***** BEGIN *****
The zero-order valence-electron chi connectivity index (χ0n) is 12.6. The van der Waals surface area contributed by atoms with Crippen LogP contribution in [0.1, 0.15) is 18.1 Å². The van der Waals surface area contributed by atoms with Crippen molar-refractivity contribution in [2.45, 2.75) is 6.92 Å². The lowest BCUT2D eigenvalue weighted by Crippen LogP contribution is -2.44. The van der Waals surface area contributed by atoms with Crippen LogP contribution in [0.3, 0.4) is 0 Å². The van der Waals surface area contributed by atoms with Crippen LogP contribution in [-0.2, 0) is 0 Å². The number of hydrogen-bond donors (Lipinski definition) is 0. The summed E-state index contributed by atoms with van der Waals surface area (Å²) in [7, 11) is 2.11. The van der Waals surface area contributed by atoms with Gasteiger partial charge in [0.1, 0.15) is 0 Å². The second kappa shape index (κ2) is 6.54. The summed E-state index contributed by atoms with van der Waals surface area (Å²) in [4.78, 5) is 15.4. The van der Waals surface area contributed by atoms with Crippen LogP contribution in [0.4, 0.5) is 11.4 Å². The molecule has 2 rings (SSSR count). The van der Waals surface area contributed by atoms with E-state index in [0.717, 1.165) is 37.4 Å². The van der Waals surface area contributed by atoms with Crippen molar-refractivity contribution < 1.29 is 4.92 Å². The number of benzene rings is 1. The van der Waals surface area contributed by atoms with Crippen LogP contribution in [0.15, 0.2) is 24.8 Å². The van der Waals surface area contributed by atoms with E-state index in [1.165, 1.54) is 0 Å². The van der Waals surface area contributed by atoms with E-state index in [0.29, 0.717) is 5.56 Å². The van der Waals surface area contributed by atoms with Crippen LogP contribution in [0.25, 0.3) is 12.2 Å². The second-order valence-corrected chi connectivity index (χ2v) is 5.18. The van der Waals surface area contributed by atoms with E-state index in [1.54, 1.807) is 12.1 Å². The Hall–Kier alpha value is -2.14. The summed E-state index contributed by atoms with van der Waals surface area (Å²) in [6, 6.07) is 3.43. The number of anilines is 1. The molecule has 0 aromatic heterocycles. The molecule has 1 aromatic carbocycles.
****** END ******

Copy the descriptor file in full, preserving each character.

The zero-order valence-electron chi connectivity index (χ0n) is 12.6. The van der Waals surface area contributed by atoms with Crippen LogP contribution in [0.1, 0.15) is 18.1 Å². The van der Waals surface area contributed by atoms with Crippen molar-refractivity contribution in [2.45, 2.75) is 6.92 Å². The lowest BCUT2D eigenvalue weighted by Crippen LogP contribution is -2.44. The van der Waals surface area contributed by atoms with Crippen LogP contribution in [0.3, 0.4) is 0 Å². The van der Waals surface area contributed by atoms with Crippen LogP contribution in [-0.2, 0) is 0 Å². The number of hydrogen-bond donors (Lipinski definition) is 0. The summed E-state index contributed by atoms with van der Waals surface area (Å²) in [7, 11) is 2.11. The van der Waals surface area contributed by atoms with Gasteiger partial charge in [0.1, 0.15) is 0 Å². The second kappa shape index (κ2) is 6.54. The summed E-state index contributed by atoms with van der Waals surface area (Å²) in [4.78, 5) is 15.4. The van der Waals surface area contributed by atoms with Crippen LogP contribution in [0.4, 0.5) is 11.4 Å². The molecule has 2 rings (SSSR count). The van der Waals surface area contributed by atoms with E-state index in [0.717, 1.165) is 37.4 Å². The van der Waals surface area contributed by atoms with Crippen molar-refractivity contribution < 1.29 is 4.92 Å². The number of benzene rings is 1. The van der Waals surface area contributed by atoms with Crippen LogP contribution in [0.15, 0.2) is 24.8 Å². The van der Waals surface area contributed by atoms with E-state index in [1.165, 1.54) is 0 Å². The van der Waals surface area contributed by atoms with E-state index in [0.29, 0.717) is 5.56 Å². The van der Waals surface area contributed by atoms with Crippen LogP contribution in [0.25, 0.3) is 12.2 Å². The second-order valence-corrected chi connectivity index (χ2v) is 5.18. The van der Waals surface area contributed by atoms with E-state index in [1.54, 1.807) is 12.1 Å². The Hall–Kier alpha value is -2.14. The summed E-state index contributed by atoms with van der Waals surface area (Å²) in [6, 6.07) is 3.43. The number of anilines is 1. The molecule has 0 aromatic heterocycles. The molecule has 1 aromatic carbocycles.